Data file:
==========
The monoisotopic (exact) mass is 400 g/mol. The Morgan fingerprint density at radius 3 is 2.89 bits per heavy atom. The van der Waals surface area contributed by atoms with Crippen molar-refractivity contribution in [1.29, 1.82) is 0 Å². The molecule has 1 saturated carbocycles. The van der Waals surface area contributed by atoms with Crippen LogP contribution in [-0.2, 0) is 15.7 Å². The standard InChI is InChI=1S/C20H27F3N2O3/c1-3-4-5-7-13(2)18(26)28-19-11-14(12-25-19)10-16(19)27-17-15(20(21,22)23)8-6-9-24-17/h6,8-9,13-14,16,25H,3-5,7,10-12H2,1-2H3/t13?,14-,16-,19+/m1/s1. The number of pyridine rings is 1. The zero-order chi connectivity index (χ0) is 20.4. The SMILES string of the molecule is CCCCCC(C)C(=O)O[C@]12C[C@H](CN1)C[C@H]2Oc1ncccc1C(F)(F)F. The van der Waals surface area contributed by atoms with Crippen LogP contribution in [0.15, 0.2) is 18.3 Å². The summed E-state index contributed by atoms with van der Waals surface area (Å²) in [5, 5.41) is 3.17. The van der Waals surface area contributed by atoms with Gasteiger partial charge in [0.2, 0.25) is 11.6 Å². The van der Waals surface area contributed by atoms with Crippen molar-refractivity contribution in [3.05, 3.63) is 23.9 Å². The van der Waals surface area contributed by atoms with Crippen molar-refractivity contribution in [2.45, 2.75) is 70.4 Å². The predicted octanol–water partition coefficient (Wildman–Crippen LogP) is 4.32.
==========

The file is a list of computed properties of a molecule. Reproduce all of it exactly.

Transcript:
The monoisotopic (exact) mass is 400 g/mol. The Morgan fingerprint density at radius 3 is 2.89 bits per heavy atom. The van der Waals surface area contributed by atoms with Crippen molar-refractivity contribution in [1.29, 1.82) is 0 Å². The molecule has 1 saturated carbocycles. The van der Waals surface area contributed by atoms with Crippen LogP contribution in [-0.2, 0) is 15.7 Å². The standard InChI is InChI=1S/C20H27F3N2O3/c1-3-4-5-7-13(2)18(26)28-19-11-14(12-25-19)10-16(19)27-17-15(20(21,22)23)8-6-9-24-17/h6,8-9,13-14,16,25H,3-5,7,10-12H2,1-2H3/t13?,14-,16-,19+/m1/s1. The number of pyridine rings is 1. The zero-order chi connectivity index (χ0) is 20.4. The SMILES string of the molecule is CCCCCC(C)C(=O)O[C@]12C[C@H](CN1)C[C@H]2Oc1ncccc1C(F)(F)F. The van der Waals surface area contributed by atoms with Crippen LogP contribution in [0.15, 0.2) is 18.3 Å². The summed E-state index contributed by atoms with van der Waals surface area (Å²) in [5, 5.41) is 3.17. The van der Waals surface area contributed by atoms with Gasteiger partial charge in [0.2, 0.25) is 11.6 Å². The van der Waals surface area contributed by atoms with Crippen molar-refractivity contribution in [3.05, 3.63) is 23.9 Å². The van der Waals surface area contributed by atoms with Crippen molar-refractivity contribution in [2.45, 2.75) is 70.4 Å². The predicted octanol–water partition coefficient (Wildman–Crippen LogP) is 4.32.